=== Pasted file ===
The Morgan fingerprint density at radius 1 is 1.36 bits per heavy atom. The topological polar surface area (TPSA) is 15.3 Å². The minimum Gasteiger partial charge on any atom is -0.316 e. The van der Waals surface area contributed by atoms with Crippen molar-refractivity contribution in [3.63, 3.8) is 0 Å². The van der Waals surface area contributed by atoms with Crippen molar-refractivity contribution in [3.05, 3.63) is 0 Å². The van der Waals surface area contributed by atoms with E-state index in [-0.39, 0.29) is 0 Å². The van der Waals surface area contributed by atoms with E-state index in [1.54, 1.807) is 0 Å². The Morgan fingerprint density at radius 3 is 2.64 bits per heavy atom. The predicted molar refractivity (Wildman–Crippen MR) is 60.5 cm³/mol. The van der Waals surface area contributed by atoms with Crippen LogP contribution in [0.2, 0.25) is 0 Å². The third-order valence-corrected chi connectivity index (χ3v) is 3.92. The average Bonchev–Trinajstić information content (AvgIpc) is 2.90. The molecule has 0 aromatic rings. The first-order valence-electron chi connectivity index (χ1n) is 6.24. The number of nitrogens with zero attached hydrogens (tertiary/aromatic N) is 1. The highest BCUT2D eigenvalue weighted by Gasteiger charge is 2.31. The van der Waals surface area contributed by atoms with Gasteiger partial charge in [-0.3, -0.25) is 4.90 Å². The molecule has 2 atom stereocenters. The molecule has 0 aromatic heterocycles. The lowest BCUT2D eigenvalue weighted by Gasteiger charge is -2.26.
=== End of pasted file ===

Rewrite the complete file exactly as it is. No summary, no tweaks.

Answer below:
The Morgan fingerprint density at radius 1 is 1.36 bits per heavy atom. The topological polar surface area (TPSA) is 15.3 Å². The minimum Gasteiger partial charge on any atom is -0.316 e. The van der Waals surface area contributed by atoms with Crippen molar-refractivity contribution in [3.63, 3.8) is 0 Å². The van der Waals surface area contributed by atoms with Crippen molar-refractivity contribution in [3.05, 3.63) is 0 Å². The van der Waals surface area contributed by atoms with E-state index in [-0.39, 0.29) is 0 Å². The van der Waals surface area contributed by atoms with E-state index in [1.54, 1.807) is 0 Å². The Morgan fingerprint density at radius 3 is 2.64 bits per heavy atom. The predicted molar refractivity (Wildman–Crippen MR) is 60.5 cm³/mol. The van der Waals surface area contributed by atoms with Crippen LogP contribution in [0.2, 0.25) is 0 Å². The third-order valence-corrected chi connectivity index (χ3v) is 3.92. The average Bonchev–Trinajstić information content (AvgIpc) is 2.90. The molecule has 0 aromatic rings. The first-order valence-electron chi connectivity index (χ1n) is 6.24. The number of nitrogens with zero attached hydrogens (tertiary/aromatic N) is 1. The highest BCUT2D eigenvalue weighted by Gasteiger charge is 2.31. The van der Waals surface area contributed by atoms with Gasteiger partial charge in [-0.3, -0.25) is 4.90 Å². The molecule has 2 atom stereocenters. The molecule has 0 aromatic heterocycles. The lowest BCUT2D eigenvalue weighted by Gasteiger charge is -2.26.